Anyway, I left with a hoarse voice and the stench of cigarrette smoke after not enjoying a domestic beer Yeungling that cost $4.75 (of course the waitron didn't tell us that only certain brands were Happy Hour priced for the 2-for- deal!) and headed to the parking garage. There, I was gouged for a $9 parking bill, but I was glad to escape after the horrendous experience of getting in touch with my Inner Harbor.
Author's Note: The last laugh was had by the Howling Moon crowd, who ended up getting blotto, hooking up with strangers and having wild sex - with multiple partners - all night long until the condoms and booze ran out (as shown below). So much for my cantankerous party-pooper attitude! What do I know?

Related Links:
PowerPlant Live! (Official Web Site)
Howl at the Moon's Dueling Pianos Mission Statement

Friday, April 21, 2006

Archie's Christian Date Book

God makes Our Dates Great!
I was flipping through a Spire Christian Archie comic book called Archie's Date Book and just had to share some of its images. Though President George W. Bush boasts that he doesn't read, I'm pretty sure he'd browse through this publication. After all, it has lots of pictures and dovetails nicely with his viewpoints on sex and abstinence. Archie and his pals realize that God wants our dates to lead to Joy, Unselfishness and Respect. So stop watching those bad movies and vulgar TV, kids, and go steady with Jesus!

Note the appearance of a marquee for SIN CITY below!

They're obviously watching Atomic TV below!

The images above were drawn by Al Hartley, who provides this fitting coda to Archie's Date Book:

Rumsfeld's Iced Underwear

Scott Huffines sent me this Daily Kos posting with the comment, "I wish this was true!" I believe it all. How can anything about the current administration stretch incredulity? Surely the Truth about these guys is stranger than the Fiction.

Someone may be spilling the beans at the White House
by Danger Durden (Daily Kos, Tue Apr 11, 2006 )

Someone claiming to work at the White House posted a thread on the Something Awful forums detailing alot of details from inside the White House. Now, one should always take almost unverifiable content from the internet with a grain of salt - especially from this comedy website - but from reading all 21 pages of the thread, I am pretty convinced that most, if not all of what he said, is true, just because of the sheer detail, but that's just my opinion. It's as if nothing would really shock me anyway anymore, however. I'm copying and pasting alot of what was said to the extended body, see for yourself.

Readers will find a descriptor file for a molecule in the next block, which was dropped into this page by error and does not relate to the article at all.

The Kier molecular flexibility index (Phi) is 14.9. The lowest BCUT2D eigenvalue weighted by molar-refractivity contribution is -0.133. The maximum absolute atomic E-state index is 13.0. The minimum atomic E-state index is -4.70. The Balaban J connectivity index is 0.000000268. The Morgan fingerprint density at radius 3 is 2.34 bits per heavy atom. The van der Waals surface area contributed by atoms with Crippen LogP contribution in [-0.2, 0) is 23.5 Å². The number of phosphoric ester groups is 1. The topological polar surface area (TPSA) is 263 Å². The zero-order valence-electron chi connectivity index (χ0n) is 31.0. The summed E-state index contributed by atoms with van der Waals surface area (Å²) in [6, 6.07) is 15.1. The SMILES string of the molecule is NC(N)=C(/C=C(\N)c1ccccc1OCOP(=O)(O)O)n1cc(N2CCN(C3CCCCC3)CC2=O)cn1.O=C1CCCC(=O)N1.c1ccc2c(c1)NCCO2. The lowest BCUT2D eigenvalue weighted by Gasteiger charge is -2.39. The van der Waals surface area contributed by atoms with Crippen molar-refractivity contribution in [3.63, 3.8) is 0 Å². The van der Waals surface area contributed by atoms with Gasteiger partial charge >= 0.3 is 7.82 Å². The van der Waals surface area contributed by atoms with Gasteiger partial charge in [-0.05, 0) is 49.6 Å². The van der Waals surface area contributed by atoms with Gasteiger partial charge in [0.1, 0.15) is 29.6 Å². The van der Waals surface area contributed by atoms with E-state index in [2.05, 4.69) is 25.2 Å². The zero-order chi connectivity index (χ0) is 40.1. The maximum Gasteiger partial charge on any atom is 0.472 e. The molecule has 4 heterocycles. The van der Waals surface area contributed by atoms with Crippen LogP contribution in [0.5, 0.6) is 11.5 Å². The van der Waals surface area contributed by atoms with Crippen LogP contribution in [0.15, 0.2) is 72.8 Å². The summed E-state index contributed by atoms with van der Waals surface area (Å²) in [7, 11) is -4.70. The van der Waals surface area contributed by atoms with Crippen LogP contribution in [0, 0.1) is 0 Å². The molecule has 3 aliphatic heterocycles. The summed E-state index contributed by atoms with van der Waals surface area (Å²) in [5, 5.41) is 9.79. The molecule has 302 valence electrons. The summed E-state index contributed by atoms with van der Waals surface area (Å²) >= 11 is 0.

* danger durden's diary :: :: *

Here is what the poster, Martin Random, spoke of in his thread:

I was going to post this in the "Expose the big lie" thread but after I wrote it I thought it was interesting enough to merit a thread of its own. This is all good information, personally verified or witnessed by none other than me, but I will not answer any questions about it or go into any detail other than what I've already typed out. I may reply with more information or anecdotes if I see fit, but I've pretty much already scraped the barrel of my experiences.

These are some facts I have witnessed and learned through my employment. Take it at face value, believe it or don't believe it, because I'm not providing corroborating pictures, details, or evidence beyond my own testimony.

Homeland security buys in bulk and at great premium millions of dollars of useless personal appliances from China, such as rice cookers, nose hair trimmers, massage wands, and heating pads, boxes them up, and buries them in railroad shipping containers in the Arizona desert for no reason whatsoever other than to spend its budget and prevent sub-agencies from getting the funds. I suspect that the money goes to a middleman in order to secretly siphon funds into foreign organizations which we can't support over the table, but this is just me trying to find a justification for this massive and intentional government waste.

Donald Rumsfeld needs to wear iced underwear because of some medical condition, and he has his secret service detail hold his spares. He was recently getting uncontrollable long-term erections and had to change up his medical treatments. The underwear and the erections is why he uses a standing desk, not because he is some super-man. He also wears nylon stockings, not because he's gay, but to control some vascular problem with his legs which causes him intense pain.

President Bush uses anti-depressant medication, a lot of it, at a stupendous dosage, and he is hiding it from the American public. This is the real reason he stopped drinking. Because of the dosage, he is also impotent.